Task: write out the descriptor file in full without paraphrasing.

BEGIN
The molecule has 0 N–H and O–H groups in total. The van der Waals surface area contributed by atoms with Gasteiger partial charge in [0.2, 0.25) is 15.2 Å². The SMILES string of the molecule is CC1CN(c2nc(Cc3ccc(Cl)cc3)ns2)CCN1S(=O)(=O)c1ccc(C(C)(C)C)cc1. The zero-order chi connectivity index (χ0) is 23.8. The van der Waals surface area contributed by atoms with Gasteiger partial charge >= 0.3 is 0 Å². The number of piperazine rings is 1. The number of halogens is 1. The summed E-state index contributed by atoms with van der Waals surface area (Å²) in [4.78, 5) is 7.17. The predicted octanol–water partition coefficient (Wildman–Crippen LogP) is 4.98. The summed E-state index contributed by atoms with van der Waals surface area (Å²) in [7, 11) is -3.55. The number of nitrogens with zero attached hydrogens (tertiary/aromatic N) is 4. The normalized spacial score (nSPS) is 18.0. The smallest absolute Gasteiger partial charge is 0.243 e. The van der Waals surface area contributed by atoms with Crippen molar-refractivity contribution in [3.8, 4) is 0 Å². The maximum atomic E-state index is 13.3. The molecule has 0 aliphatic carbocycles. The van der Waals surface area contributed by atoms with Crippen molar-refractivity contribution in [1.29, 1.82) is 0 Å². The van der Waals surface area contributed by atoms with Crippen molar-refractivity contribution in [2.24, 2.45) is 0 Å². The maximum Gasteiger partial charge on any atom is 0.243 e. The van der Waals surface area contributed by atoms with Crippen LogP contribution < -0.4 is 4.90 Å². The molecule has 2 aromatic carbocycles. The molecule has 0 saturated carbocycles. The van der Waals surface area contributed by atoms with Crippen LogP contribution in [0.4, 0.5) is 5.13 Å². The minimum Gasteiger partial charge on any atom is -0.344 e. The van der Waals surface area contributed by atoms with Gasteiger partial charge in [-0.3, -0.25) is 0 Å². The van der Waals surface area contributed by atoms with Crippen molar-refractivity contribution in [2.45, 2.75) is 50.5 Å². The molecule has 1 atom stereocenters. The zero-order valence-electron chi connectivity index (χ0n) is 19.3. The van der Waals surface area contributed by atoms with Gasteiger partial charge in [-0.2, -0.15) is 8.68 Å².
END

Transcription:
The molecule has 0 N–H and O–H groups in total. The van der Waals surface area contributed by atoms with Gasteiger partial charge in [0.2, 0.25) is 15.2 Å². The SMILES string of the molecule is CC1CN(c2nc(Cc3ccc(Cl)cc3)ns2)CCN1S(=O)(=O)c1ccc(C(C)(C)C)cc1. The zero-order chi connectivity index (χ0) is 23.8. The van der Waals surface area contributed by atoms with Gasteiger partial charge >= 0.3 is 0 Å². The number of piperazine rings is 1. The number of halogens is 1. The summed E-state index contributed by atoms with van der Waals surface area (Å²) in [4.78, 5) is 7.17. The predicted octanol–water partition coefficient (Wildman–Crippen LogP) is 4.98. The summed E-state index contributed by atoms with van der Waals surface area (Å²) in [7, 11) is -3.55. The number of nitrogens with zero attached hydrogens (tertiary/aromatic N) is 4. The normalized spacial score (nSPS) is 18.0. The smallest absolute Gasteiger partial charge is 0.243 e. The van der Waals surface area contributed by atoms with Crippen molar-refractivity contribution in [3.8, 4) is 0 Å². The maximum atomic E-state index is 13.3. The molecule has 0 aliphatic carbocycles. The van der Waals surface area contributed by atoms with Crippen molar-refractivity contribution in [1.29, 1.82) is 0 Å². The van der Waals surface area contributed by atoms with Crippen molar-refractivity contribution in [2.24, 2.45) is 0 Å². The maximum Gasteiger partial charge on any atom is 0.243 e. The van der Waals surface area contributed by atoms with Crippen LogP contribution < -0.4 is 4.90 Å². The molecule has 2 aromatic carbocycles. The molecule has 0 saturated carbocycles. The van der Waals surface area contributed by atoms with Crippen LogP contribution in [0.4, 0.5) is 5.13 Å². The minimum Gasteiger partial charge on any atom is -0.344 e. The van der Waals surface area contributed by atoms with Gasteiger partial charge in [-0.3, -0.25) is 0 Å². The van der Waals surface area contributed by atoms with Crippen molar-refractivity contribution in [2.45, 2.75) is 50.5 Å². The molecule has 1 atom stereocenters. The zero-order valence-electron chi connectivity index (χ0n) is 19.3. The van der Waals surface area contributed by atoms with Gasteiger partial charge in [-0.2, -0.15) is 8.68 Å².